This is the Weight and Healthcare newsletter! If you like what you are reading, please consider subscribing and/or sharing!
When it comes to blood sugar management for those who have Type 2 Diabetes (T2D), medical weight stigma often puts fat* people at a serious disadvantage. Whereas treatment for thin people focuses on blood sugar management, often for fat patients the focus of their healthcare providers (HCPs) is their weight/weight loss. I hear from so many fat people who have been diagnosed with T2D who have been misinformed that the only options for managing their blood sugar are weight loss and extreme carb restriction (which can harm people of all sizes, especially those dealing with disordered eating/eating disorders.) This is absolutely not true.
Today we’re going to talk about weight-neutral, non-restrictive options for managing blood sugar, so I asked Dr. Gregory Dodell, a weight-neutral endocrinologist who you may remember from his interview here, to review it. I’ve incorporated his feedback into the final version with permission and deep gratitude.
If talking works better than reading for you, or if you’d like further support, I have a video workshop of this talk available here, including a pay-what-you-can-afford option.
Before we get to the options, there are a few things to know.
To start, developing T2D is not anyone’s “fault.” Two people can have the exact same eating/exercise habits and one will develop T2D and one won’t. The way in which the focus tends to be on blaming fat people with T2D shows the ways that this is very often driven by weight bias, and the desire to use healthism as a justification for fatphobia. The bottom line is that, regardless of a healthcare provider’s beliefs about fat people (or about developing T2D (for people of any size,) the only ethical way to treat those who have been diagnosed with T2D is blame-free, shame-free, future-oriented, and evidence-based.
In addition to the fact that we know that significant, long-term weight loss almost never succeeds (at producing thinness or managing T2D,) it can actually exacerbate blood sugar issues. This can happen through dieting behaviors (for example, low fat dieting can lead to blood sugar spikes if carbohydrates are not balanced with fat and/or protein. I can’t help but notice that the increase in T2D diagnoses was preceded by the low-fat dieting fad (*cough* Snackwells *cough*) but that’s a subject for another post.) Weight cycling, or yo-yo dieting, the most common outcome of more than one weight loss attempt, can also lead to blood sugar issues.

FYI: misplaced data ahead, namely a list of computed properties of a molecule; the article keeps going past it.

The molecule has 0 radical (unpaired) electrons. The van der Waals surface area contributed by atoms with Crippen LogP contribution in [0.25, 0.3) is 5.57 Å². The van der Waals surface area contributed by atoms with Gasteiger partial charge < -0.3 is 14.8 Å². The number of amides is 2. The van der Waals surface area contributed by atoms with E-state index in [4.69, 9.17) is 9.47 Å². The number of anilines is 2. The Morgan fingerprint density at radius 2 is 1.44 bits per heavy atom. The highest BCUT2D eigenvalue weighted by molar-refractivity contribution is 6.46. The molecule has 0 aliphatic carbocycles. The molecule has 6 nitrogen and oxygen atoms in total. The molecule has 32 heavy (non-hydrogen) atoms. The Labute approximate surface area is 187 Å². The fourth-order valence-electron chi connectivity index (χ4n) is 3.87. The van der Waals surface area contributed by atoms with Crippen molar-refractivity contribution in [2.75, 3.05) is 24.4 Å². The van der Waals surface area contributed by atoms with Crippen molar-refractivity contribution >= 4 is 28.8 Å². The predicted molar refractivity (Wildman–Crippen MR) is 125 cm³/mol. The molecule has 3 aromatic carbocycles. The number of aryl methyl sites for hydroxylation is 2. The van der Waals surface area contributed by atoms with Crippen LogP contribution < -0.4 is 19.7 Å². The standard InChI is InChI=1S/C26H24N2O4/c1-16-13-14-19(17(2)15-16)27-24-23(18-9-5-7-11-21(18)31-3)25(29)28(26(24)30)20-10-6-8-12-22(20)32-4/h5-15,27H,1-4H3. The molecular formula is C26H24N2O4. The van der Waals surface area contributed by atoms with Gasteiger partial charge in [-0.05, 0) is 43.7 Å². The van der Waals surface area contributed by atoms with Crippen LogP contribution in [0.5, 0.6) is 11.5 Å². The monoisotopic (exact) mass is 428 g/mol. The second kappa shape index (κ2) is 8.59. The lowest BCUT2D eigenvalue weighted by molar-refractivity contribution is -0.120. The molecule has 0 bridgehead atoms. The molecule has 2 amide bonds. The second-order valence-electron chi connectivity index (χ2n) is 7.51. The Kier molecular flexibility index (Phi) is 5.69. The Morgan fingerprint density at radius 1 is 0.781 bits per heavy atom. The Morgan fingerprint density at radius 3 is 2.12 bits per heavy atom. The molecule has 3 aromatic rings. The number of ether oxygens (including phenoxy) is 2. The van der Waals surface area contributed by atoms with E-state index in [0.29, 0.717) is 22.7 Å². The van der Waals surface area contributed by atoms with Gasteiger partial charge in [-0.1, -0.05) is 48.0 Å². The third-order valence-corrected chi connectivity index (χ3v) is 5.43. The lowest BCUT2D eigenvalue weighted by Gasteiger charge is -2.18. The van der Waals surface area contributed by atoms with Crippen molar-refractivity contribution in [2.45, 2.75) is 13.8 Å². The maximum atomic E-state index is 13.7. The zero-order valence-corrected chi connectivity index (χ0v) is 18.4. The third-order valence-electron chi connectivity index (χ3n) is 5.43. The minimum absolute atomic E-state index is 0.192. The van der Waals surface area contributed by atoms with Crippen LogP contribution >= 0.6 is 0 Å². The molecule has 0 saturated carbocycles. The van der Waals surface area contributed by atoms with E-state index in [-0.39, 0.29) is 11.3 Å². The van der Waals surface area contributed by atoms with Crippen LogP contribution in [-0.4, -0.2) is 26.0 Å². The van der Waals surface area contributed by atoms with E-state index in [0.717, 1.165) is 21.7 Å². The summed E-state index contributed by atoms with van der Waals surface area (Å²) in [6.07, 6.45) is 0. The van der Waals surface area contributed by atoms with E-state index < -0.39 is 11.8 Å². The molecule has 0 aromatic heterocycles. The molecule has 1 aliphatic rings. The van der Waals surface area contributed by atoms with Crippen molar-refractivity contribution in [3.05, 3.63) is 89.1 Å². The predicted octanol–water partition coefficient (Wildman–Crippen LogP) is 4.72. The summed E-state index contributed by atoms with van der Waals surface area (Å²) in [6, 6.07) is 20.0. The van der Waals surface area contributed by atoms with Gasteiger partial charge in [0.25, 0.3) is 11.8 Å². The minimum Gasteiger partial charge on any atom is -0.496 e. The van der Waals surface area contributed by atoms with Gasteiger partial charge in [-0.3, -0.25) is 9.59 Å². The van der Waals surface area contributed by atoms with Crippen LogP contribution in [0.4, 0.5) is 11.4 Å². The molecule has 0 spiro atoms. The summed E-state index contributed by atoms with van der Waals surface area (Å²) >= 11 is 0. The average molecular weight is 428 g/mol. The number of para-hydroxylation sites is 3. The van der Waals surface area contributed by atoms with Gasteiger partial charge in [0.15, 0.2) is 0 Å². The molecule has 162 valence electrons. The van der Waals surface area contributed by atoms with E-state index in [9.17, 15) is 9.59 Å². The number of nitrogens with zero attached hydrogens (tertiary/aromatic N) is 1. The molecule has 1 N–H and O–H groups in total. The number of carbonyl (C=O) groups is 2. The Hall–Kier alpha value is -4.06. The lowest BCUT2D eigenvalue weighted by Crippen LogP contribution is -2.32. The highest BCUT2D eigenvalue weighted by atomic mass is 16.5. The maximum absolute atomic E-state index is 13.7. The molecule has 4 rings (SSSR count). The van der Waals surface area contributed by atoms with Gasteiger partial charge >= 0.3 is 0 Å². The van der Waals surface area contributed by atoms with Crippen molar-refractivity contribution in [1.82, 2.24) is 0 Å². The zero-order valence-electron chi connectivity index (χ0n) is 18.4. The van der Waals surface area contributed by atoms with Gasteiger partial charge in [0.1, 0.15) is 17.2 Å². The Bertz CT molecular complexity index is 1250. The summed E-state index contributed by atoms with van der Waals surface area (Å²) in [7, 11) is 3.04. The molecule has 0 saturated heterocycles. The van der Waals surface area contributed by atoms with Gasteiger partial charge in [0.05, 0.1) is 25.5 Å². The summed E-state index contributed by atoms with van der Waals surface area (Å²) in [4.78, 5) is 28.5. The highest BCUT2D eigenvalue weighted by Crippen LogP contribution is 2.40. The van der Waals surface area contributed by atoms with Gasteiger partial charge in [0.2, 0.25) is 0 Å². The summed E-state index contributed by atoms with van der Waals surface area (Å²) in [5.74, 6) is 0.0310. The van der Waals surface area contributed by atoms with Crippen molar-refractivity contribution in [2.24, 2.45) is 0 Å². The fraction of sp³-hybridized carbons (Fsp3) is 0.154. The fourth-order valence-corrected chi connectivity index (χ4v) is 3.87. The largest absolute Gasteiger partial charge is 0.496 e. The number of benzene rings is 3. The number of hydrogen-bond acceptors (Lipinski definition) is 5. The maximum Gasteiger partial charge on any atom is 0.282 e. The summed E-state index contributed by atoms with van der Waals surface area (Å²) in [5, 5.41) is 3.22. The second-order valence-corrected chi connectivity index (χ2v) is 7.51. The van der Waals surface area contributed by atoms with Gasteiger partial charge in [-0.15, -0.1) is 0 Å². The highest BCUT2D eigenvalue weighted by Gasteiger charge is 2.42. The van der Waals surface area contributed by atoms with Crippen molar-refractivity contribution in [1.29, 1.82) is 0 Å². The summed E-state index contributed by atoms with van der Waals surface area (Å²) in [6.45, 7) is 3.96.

One of the major problems with weight loss as a “treatment” for T2D is that the food strategies that can help manage blood sugar often fly in the face of what is considered “best for weight loss.” Fat patients are often at a disadvantage in terms of medical management because the focus is on changing their body size, rather than managing blood sugar - so everything from behaviors to pharmaceuticals are recommended based on how they are perceived to impact weight, rather than how they will impact blood sugar. In this way blood sugar management often becomes a textbook example of the harm that happens when diet culture is allowed to be conflated with healthcare. Dr. Dodell pointed out that sometimes providers are hesitant to start or increase insulin for fat patients because it could cause weight gain, while on the other hand many of the new medications (such as GLP1 agonists / SGLT2 inhibitors) are being highlighted because they may lead to some weight loss (at least short-term). He says “I often have to clarify to patients that I am not using them for weight loss (which may happen) but because they improve insulin resistance.
In truth there are many options that can help manage blood sugar that are weight-neutral and non-restrictive. This is not an exhaustive list so please feel free to add other ideas in the comments.